Wolves are animal species which change their homes considerably due to prey species distribution, seasonal changes, human activities, and snow conditions. They can travel very many miles in one night. Young wolves tend to disperse for many miles before they can establish a local and stable home. Wolves that are non-resident normally pass through an area and never come back. Due to the above features, it can become very challenging to establish a specific location where wolves have settled. The presence of a wolf in a certain location in the past does not guarantee the return of the animal.

Wolves prefer gated roads and lightly travelled paths same as established game trails. They also undertake numerous scents marking along these trails. Therefore, trails and roads make good locations for setting up trail cameras. Wolves that belong to a certain pack will have their patterns more predictable during early summer or winter since they stick to a den. With their exceptional sense of smell and excellent vision, they can be drawn to camera locations or slowed down when travelling so that proper photos can be taken.

Trail camera location

Wolves tend to select locations that have middle low elevations and rolling topography instead of high topography. These are prime locations where trail cameras can be set up with high chances of capturing the wolves. They prefer these locations due to the presence of their primary preys such as elks and deers. As indicated earlier, wolves tend to follow human trails, roads, game trails, wetlands, and along ridgelines while travelling to their home range. They also leave behind recognizable scats and tracks along these routes.

Use of attractants

Taking a RV on a Hunting Trip, What to Keep In MindThere are a variety of attractants that can be used to bring wolves closer to the camera or have them pause as they move along the field of view of the camera. These include trapper lures and scent lures. Bait, such as the carcass of a deer can be used also. Wolves are intelligent animals and they quickly find out about potential baits that have been laid by human beings. Therefore, it is good to ensure that the baits do not have human scents since they will tend to avoid them. if possible, fresh carcasses should be used since they tend to have a strong scent.

Trail cameras can be set up at the location where the carcass has been spotted. The carcass can also be moved to another location where there is a possibility of capturing better photos. The camera should be set as far away as possible from the carcass to ensure that it captures the entire carcass or to capture a wolf that is approaching the carcass. The trail camera can also be tested to make sure that it is near the carcass in a way that any movement of the carcass will automatically trigger the trail camera.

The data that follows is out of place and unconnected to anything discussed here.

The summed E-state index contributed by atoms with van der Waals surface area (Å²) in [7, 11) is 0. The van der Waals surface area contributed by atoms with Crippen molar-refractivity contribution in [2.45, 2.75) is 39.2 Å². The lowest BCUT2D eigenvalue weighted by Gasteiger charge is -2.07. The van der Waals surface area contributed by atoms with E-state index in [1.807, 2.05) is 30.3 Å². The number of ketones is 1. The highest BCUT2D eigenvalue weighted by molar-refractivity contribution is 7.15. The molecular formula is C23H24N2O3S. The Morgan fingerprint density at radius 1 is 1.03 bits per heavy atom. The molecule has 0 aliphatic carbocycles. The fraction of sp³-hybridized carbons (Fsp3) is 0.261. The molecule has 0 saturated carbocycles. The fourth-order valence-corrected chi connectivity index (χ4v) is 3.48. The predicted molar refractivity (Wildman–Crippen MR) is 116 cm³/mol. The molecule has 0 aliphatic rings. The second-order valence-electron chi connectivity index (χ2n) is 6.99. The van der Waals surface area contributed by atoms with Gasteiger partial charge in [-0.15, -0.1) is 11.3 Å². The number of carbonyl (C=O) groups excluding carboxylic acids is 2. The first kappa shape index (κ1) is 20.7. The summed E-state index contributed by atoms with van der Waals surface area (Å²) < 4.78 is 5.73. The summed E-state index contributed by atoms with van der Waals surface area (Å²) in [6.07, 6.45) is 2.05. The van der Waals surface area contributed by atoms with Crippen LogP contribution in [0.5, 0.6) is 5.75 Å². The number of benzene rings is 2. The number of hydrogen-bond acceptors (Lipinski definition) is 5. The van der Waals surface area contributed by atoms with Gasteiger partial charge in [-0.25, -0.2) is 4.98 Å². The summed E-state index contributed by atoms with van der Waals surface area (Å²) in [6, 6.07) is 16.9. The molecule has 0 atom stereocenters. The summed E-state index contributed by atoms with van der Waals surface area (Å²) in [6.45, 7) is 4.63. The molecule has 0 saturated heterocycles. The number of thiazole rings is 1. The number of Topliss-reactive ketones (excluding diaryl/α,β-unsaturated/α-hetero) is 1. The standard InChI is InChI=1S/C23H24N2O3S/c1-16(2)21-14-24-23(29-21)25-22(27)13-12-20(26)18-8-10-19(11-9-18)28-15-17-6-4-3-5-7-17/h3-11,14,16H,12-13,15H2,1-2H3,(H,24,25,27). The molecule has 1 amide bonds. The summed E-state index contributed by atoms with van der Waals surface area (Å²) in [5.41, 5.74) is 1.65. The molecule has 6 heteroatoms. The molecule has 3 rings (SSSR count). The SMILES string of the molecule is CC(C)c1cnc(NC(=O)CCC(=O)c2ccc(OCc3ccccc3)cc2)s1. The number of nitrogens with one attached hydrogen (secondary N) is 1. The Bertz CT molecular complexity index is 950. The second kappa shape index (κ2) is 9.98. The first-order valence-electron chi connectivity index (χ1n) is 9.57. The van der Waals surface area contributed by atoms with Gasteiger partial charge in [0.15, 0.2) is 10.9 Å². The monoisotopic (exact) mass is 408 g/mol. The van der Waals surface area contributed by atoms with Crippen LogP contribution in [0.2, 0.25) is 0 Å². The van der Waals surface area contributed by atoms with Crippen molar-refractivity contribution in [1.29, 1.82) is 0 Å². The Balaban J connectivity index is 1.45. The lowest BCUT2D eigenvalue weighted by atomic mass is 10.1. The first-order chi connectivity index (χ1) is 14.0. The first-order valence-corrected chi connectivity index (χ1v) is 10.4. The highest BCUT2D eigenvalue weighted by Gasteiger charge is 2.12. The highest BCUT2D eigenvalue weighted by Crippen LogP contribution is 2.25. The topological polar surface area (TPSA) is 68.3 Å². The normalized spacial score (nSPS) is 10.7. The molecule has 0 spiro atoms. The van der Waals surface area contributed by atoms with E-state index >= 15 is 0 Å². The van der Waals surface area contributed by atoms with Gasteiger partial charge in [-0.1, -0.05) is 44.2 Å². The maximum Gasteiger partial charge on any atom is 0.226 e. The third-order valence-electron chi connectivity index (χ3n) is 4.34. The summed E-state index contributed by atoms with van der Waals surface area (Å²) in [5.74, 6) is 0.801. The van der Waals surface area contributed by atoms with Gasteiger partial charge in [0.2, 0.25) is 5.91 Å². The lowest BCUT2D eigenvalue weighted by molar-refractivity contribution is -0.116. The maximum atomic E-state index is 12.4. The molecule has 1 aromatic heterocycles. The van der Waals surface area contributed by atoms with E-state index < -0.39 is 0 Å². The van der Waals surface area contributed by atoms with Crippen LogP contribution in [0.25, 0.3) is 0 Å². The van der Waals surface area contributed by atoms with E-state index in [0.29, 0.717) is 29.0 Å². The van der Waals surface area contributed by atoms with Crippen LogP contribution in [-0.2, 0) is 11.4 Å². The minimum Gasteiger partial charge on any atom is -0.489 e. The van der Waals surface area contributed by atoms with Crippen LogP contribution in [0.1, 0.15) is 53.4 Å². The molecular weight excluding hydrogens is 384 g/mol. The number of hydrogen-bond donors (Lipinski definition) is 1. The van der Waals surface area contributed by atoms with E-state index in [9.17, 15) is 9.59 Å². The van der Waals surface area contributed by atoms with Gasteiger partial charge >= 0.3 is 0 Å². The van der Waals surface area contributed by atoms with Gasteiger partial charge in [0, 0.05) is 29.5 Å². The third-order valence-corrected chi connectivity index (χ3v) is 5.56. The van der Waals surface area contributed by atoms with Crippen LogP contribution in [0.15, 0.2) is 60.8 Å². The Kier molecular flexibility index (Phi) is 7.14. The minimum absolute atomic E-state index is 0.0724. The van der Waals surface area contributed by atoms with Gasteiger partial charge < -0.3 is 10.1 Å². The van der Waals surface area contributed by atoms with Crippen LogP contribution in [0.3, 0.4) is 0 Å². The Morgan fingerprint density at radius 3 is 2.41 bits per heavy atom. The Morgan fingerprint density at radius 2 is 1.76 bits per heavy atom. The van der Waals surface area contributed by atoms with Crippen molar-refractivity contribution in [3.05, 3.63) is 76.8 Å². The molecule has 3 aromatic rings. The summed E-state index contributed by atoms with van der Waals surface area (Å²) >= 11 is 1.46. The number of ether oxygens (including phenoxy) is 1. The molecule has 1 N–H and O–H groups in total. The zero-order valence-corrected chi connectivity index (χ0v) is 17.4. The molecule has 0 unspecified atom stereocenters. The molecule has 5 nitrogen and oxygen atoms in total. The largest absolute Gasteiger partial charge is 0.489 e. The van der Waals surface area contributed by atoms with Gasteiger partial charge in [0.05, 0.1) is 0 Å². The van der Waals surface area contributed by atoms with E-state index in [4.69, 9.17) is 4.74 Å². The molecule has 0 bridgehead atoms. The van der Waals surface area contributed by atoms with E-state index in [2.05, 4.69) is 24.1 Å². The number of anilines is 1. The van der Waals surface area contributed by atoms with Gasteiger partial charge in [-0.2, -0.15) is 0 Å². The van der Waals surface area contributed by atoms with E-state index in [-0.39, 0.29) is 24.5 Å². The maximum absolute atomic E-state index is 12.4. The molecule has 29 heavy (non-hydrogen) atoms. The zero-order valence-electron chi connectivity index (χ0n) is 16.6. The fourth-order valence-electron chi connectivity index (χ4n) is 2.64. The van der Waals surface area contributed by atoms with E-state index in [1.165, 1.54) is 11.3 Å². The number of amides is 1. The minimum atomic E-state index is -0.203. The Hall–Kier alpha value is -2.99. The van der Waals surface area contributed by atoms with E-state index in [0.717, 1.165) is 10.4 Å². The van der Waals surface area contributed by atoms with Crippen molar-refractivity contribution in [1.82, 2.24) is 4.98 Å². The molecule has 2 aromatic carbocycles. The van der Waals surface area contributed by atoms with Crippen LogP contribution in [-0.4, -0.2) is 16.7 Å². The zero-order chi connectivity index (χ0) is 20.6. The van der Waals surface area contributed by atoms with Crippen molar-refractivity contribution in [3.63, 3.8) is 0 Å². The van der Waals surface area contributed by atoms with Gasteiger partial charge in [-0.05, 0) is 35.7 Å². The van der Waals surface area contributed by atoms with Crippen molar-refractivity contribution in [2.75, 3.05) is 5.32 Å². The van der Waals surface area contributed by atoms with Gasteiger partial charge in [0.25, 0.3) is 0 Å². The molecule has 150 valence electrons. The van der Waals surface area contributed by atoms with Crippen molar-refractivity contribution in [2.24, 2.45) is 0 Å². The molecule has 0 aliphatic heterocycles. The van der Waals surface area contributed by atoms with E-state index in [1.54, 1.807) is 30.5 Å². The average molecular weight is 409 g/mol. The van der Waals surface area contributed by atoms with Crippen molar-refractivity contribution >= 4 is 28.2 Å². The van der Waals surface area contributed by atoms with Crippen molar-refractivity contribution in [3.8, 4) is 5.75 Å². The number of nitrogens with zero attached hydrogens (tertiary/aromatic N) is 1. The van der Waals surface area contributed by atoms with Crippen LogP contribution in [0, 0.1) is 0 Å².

Apart from a carcass, other areas that attract wolves include refuse sites, bone yards and hunter camps. These are places where trail cameras and traps can be set up for efficient tracking of wolves.

Rendezvous sites

When there is pup rearing, the activities of wolves are significantly limited since they return to their dens. With some good expertise, these sites can also be identified. Wolves prefer to set their dens in areas that are secluded and a short distance from water sources. Wet meadows are also habitat features that can be used to predict the rendezvous sites. These are also some areas where trail cameras can be set up.

Trail camera tips

Taking a RV on a Hunting Trip, What to Keep In Mind– The trail camera should be set as close as possible to the wolf tracks and trails. However, it is good to check the instructions from the manufacturer about optimal distances since trail cameras differ in make and model. The recommended range for most trail cameras is about 10-20 feet from the target. The camera should be placed either facing northwards or southwards to avoid the direct glare of the sun when facing the east-west direction.

– Leave the camera unattended for up to 12 days to clear any human scent in the air. The wolves will feel secure enough to resume activity in the area. As much as it might be tempting, checking the camera too many times will fill the area with scent and scare the wolves away.


Trail cameras are a good way to identify the location of wolves and track them. With the combination of different methods and techniques, it is possible to capture good photos. However, it is good to set up the camera in the right way.